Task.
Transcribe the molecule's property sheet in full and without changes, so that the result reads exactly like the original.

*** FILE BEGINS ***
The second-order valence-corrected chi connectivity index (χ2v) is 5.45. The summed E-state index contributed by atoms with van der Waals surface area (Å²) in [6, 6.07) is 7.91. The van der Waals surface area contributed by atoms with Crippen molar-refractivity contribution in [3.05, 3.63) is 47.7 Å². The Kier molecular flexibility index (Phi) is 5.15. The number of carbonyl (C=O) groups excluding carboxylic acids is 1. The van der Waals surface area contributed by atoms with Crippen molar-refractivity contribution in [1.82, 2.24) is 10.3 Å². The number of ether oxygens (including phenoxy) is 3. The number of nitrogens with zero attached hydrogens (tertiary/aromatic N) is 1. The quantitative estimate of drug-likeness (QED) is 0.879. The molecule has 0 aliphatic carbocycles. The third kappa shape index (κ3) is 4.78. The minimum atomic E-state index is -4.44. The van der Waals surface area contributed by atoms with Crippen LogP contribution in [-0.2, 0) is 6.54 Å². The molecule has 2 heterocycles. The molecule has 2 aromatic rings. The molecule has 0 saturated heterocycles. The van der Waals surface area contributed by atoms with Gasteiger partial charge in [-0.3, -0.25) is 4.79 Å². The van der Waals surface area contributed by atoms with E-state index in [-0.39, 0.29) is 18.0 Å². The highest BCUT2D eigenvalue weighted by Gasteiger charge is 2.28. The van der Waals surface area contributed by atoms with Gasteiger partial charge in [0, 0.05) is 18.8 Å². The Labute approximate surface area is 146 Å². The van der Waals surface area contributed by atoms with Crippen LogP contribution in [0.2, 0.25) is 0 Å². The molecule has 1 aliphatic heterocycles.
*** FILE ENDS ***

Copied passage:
The second-order valence-corrected chi connectivity index (χ2v) is 5.45. The summed E-state index contributed by atoms with van der Waals surface area (Å²) in [6, 6.07) is 7.91. The van der Waals surface area contributed by atoms with Crippen molar-refractivity contribution in [3.05, 3.63) is 47.7 Å². The Kier molecular flexibility index (Phi) is 5.15. The number of carbonyl (C=O) groups excluding carboxylic acids is 1. The van der Waals surface area contributed by atoms with Crippen molar-refractivity contribution in [1.82, 2.24) is 10.3 Å². The number of ether oxygens (including phenoxy) is 3. The number of nitrogens with zero attached hydrogens (tertiary/aromatic N) is 1. The quantitative estimate of drug-likeness (QED) is 0.879. The molecule has 0 aliphatic carbocycles. The third kappa shape index (κ3) is 4.78. The minimum atomic E-state index is -4.44. The van der Waals surface area contributed by atoms with Crippen LogP contribution in [-0.2, 0) is 6.54 Å². The molecule has 2 heterocycles. The molecule has 2 aromatic rings. The molecule has 0 saturated heterocycles. The van der Waals surface area contributed by atoms with Gasteiger partial charge in [-0.3, -0.25) is 4.79 Å². The van der Waals surface area contributed by atoms with E-state index in [-0.39, 0.29) is 18.0 Å². The highest BCUT2D eigenvalue weighted by Gasteiger charge is 2.28. The van der Waals surface area contributed by atoms with Gasteiger partial charge in [0, 0.05) is 18.8 Å². The Labute approximate surface area is 146 Å². The van der Waals surface area contributed by atoms with Crippen LogP contribution in [0.2, 0.25) is 0 Å². The molecule has 1 aliphatic heterocycles.